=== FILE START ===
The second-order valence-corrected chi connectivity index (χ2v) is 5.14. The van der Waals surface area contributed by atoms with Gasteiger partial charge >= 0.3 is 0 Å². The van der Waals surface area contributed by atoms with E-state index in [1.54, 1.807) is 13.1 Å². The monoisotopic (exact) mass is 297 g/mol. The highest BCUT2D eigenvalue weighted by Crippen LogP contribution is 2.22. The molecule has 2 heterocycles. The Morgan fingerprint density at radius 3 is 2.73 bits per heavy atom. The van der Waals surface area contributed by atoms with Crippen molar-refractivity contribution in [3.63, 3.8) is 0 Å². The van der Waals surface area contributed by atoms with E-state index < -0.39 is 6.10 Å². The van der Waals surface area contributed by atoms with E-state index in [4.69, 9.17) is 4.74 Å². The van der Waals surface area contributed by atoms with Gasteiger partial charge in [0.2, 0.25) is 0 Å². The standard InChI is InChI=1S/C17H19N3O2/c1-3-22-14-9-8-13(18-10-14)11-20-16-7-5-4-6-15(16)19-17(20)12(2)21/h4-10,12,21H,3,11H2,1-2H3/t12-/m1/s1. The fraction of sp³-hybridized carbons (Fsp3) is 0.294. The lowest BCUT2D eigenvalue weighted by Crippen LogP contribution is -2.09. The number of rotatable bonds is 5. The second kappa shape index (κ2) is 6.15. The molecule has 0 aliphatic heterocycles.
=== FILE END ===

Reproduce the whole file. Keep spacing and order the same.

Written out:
The second-order valence-corrected chi connectivity index (χ2v) is 5.14. The van der Waals surface area contributed by atoms with Gasteiger partial charge >= 0.3 is 0 Å². The van der Waals surface area contributed by atoms with E-state index in [1.54, 1.807) is 13.1 Å². The monoisotopic (exact) mass is 297 g/mol. The highest BCUT2D eigenvalue weighted by Crippen LogP contribution is 2.22. The molecule has 2 heterocycles. The Morgan fingerprint density at radius 3 is 2.73 bits per heavy atom. The van der Waals surface area contributed by atoms with Crippen molar-refractivity contribution in [3.63, 3.8) is 0 Å². The van der Waals surface area contributed by atoms with E-state index < -0.39 is 6.10 Å². The van der Waals surface area contributed by atoms with E-state index in [4.69, 9.17) is 4.74 Å². The van der Waals surface area contributed by atoms with Gasteiger partial charge in [0.2, 0.25) is 0 Å². The standard InChI is InChI=1S/C17H19N3O2/c1-3-22-14-9-8-13(18-10-14)11-20-16-7-5-4-6-15(16)19-17(20)12(2)21/h4-10,12,21H,3,11H2,1-2H3/t12-/m1/s1. The fraction of sp³-hybridized carbons (Fsp3) is 0.294. The lowest BCUT2D eigenvalue weighted by Crippen LogP contribution is -2.09. The number of rotatable bonds is 5. The second kappa shape index (κ2) is 6.15. The molecule has 0 aliphatic heterocycles.